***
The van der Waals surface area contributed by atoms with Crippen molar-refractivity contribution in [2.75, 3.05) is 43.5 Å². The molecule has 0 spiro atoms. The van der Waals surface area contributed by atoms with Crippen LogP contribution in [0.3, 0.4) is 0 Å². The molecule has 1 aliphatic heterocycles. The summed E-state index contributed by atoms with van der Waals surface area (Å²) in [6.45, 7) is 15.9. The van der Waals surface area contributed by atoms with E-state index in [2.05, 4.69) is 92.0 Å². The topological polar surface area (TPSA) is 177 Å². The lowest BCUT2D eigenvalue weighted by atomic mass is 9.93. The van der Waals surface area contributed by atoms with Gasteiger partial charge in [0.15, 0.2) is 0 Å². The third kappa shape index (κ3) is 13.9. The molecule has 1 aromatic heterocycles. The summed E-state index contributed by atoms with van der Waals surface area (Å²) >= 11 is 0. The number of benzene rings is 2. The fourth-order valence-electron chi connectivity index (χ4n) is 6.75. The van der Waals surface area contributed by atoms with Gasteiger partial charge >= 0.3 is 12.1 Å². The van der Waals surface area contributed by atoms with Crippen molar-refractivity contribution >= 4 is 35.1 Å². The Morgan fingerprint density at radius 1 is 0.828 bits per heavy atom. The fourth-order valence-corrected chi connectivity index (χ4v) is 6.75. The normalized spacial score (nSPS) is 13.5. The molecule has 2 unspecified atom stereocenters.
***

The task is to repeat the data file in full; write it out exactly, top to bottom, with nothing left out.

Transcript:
The van der Waals surface area contributed by atoms with Crippen molar-refractivity contribution in [2.75, 3.05) is 43.5 Å². The molecule has 0 spiro atoms. The van der Waals surface area contributed by atoms with Crippen LogP contribution in [0.3, 0.4) is 0 Å². The molecule has 1 aliphatic heterocycles. The summed E-state index contributed by atoms with van der Waals surface area (Å²) in [6.45, 7) is 15.9. The van der Waals surface area contributed by atoms with E-state index in [2.05, 4.69) is 92.0 Å². The topological polar surface area (TPSA) is 177 Å². The lowest BCUT2D eigenvalue weighted by atomic mass is 9.93. The van der Waals surface area contributed by atoms with Gasteiger partial charge in [0.15, 0.2) is 0 Å². The third kappa shape index (κ3) is 13.9. The molecule has 1 aromatic heterocycles. The summed E-state index contributed by atoms with van der Waals surface area (Å²) >= 11 is 0. The number of benzene rings is 2. The fourth-order valence-electron chi connectivity index (χ4n) is 6.75. The van der Waals surface area contributed by atoms with Gasteiger partial charge >= 0.3 is 12.1 Å². The van der Waals surface area contributed by atoms with Crippen molar-refractivity contribution >= 4 is 35.1 Å². The Morgan fingerprint density at radius 1 is 0.828 bits per heavy atom. The fourth-order valence-corrected chi connectivity index (χ4v) is 6.75. The normalized spacial score (nSPS) is 13.5. The molecule has 2 unspecified atom stereocenters.